A legal expert said in an article in the American National Journal that the United States can no longer act as a dominant military power in the world, noting that those days are over now.
Ramon Marx - a retired international lawyer in New York - mentioned at the outset of his article that since he took office, US President Donald Trump has begun to raise his mind by complaining that European countries under NATO are not fulfilling the obligations set out in the 2014 agreement, which It requires allocating at least 2% of GDP in its defense budgets by 2021.
Germany's contribution was the worst - according to the author - as only 1.3% of its GDP was spent on defense, and it did not undertake to fulfill the 2% allocation requirement contained in the said agreement until 2031.
The Trump administration has been criticized for putting excessive pressure on its European allies to push them to take more responsibility to defend themselves.
According to Marx, Trump's sharp tone of speech was seen as a sign that the United States' interest in NATO was declining, causing some to express their concerns that Washington might abandon the alliance, or significantly diminish its long-term strategic commitment to it.
NATO's traditional backers criticize the Trump administration's sharp tone toward NATO. Many of them believe that America's military contribution to the alliance should remain at its current levels to help stabilize it.
And German Chancellor Angela Merkel has previously hinted that Washington's stance may push Europe to be drawn into adopting a new style of neutrality. "I can only say that we Europeans must take our destinies into our own hands," she declared after a meeting of NATO and the Group of Seven major industrialized nations in late May.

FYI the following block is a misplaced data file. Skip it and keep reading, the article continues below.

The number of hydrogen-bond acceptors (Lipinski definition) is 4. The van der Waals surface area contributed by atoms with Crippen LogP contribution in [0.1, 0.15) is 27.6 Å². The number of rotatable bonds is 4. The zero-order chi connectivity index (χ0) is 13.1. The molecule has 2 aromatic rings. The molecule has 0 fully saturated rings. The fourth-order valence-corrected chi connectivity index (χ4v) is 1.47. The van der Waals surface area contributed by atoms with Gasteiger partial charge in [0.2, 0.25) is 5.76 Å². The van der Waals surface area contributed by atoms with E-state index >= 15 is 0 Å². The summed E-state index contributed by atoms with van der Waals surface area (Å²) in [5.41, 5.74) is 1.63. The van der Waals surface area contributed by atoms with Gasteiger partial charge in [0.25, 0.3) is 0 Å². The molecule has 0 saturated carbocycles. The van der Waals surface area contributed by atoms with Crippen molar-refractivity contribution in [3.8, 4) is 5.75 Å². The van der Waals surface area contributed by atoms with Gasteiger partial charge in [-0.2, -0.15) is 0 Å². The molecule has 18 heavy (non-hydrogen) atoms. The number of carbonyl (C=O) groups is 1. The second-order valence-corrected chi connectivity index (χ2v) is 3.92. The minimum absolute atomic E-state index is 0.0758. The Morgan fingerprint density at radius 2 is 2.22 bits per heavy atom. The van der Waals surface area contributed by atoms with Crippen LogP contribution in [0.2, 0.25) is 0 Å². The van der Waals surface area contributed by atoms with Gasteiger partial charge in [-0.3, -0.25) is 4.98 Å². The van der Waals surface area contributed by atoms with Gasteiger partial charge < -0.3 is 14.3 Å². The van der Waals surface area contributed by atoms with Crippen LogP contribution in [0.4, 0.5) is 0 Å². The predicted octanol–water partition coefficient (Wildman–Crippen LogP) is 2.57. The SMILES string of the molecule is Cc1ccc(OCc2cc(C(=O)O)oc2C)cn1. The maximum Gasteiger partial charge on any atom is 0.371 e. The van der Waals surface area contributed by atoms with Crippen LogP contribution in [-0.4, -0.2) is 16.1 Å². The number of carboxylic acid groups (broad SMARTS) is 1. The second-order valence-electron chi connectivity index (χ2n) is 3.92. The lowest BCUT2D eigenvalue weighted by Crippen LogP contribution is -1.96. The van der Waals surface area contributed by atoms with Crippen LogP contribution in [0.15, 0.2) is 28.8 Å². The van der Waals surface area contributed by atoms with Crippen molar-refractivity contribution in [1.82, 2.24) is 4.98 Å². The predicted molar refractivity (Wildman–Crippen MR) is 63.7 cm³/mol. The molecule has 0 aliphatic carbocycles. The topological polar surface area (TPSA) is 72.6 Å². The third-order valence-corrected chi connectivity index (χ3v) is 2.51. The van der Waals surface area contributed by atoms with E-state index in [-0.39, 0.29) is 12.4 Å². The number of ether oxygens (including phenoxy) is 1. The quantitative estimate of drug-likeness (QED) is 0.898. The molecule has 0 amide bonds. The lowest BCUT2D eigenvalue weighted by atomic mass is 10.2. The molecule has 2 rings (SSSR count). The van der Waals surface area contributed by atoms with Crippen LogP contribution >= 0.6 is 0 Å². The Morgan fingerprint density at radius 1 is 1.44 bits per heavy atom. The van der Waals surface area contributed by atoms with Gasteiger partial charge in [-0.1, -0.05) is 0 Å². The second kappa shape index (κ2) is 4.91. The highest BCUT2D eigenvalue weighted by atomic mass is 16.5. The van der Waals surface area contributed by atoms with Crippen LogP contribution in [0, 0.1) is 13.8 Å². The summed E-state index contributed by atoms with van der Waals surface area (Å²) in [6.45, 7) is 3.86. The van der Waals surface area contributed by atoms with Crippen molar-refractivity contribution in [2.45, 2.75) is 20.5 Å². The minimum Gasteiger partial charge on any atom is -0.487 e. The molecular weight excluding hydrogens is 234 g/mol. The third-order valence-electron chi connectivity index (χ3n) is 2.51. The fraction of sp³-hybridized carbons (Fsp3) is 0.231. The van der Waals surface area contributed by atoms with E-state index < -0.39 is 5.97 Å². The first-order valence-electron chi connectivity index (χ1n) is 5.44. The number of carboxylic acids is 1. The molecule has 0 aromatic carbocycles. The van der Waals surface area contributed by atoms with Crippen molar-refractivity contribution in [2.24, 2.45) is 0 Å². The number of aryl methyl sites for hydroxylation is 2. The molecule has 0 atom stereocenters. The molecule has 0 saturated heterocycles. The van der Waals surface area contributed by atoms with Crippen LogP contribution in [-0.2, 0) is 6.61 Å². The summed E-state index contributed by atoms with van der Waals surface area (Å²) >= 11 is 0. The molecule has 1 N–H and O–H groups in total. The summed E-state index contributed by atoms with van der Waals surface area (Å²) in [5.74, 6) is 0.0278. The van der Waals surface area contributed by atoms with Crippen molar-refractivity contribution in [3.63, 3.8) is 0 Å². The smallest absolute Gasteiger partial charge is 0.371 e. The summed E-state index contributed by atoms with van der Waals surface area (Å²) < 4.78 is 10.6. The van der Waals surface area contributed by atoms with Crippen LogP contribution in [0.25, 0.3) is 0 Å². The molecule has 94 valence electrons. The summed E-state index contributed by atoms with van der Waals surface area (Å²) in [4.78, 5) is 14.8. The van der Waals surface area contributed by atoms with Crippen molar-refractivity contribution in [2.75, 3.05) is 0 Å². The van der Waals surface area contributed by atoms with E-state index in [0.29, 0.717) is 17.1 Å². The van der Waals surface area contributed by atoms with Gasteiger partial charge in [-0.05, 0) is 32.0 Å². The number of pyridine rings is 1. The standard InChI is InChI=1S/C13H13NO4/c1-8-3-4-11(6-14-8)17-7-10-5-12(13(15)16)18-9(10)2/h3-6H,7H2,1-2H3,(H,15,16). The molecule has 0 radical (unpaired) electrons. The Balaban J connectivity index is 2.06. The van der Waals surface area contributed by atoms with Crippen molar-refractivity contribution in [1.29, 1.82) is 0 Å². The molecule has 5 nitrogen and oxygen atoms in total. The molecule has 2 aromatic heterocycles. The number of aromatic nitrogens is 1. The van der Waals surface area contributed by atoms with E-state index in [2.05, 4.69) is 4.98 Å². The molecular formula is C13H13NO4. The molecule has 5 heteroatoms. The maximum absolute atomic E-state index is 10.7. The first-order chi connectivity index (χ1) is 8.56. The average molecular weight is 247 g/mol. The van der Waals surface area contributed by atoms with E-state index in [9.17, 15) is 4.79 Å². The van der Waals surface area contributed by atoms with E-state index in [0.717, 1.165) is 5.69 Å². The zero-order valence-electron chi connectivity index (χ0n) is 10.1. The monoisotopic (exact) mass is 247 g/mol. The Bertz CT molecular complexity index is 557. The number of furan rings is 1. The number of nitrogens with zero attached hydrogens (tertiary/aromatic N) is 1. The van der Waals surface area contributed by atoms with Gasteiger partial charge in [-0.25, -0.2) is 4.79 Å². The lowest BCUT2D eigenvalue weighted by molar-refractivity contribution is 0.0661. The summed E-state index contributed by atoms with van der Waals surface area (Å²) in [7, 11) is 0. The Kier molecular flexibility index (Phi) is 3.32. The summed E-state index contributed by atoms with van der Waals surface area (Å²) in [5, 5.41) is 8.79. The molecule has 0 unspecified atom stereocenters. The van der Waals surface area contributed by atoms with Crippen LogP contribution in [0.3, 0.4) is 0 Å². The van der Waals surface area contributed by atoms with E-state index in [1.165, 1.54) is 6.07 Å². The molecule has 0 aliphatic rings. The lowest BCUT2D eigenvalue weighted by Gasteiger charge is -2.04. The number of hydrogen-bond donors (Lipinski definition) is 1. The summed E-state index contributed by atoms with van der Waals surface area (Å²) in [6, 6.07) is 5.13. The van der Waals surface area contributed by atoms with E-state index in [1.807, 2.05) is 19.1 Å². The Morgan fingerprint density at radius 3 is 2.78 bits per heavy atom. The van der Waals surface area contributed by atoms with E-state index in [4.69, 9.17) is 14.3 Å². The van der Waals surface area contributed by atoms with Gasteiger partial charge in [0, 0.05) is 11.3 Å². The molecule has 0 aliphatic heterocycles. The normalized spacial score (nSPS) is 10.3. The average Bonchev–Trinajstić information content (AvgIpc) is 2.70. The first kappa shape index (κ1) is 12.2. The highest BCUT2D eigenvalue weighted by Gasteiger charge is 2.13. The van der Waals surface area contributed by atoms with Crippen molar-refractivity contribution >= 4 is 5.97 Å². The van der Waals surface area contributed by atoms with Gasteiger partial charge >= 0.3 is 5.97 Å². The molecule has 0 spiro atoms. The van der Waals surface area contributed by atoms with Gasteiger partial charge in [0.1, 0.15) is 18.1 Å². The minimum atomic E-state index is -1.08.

Merkel said that, of course, can only be done in a spirit of friendship with the United States, Britain and with other countries, including even Russia.
Some went further, claiming that the current US administration intends to withdraw from NATO, in recognition of Russia for its alleged assistance to Trump in winning the 2016 elections that brought him to the presidency in the United States.
In his article in the National Interest Magazine, Ramon Marx sees that although the pressure exerted by Washington on its European allies may in the past have been more severe than it is now, the fact of the matter is that the Trump administration has also taken strong positions against Russia and support for NATO far outweighed any kind phrases Trump uttered by Russian President Vladimir Putin.
The writer pointed out that the United States abolished the Intermediate-Range Nuclear Weapons Treaty with Russia, and announced its intention to withdraw from the Open Skies or Open Skies agreement that was adopted in 1992 by 27 countries in the Finnish capital, Helsinki.
Not only that, but the United States has threatened not to extend the term of the new treaty to reduce strategic offensive weapons (the New Start) - which was concluded with Russia on April 8, 2010 in the Czech capital Prague - unless China joins it and Moscow agrees to strengthen verification mechanisms From their application.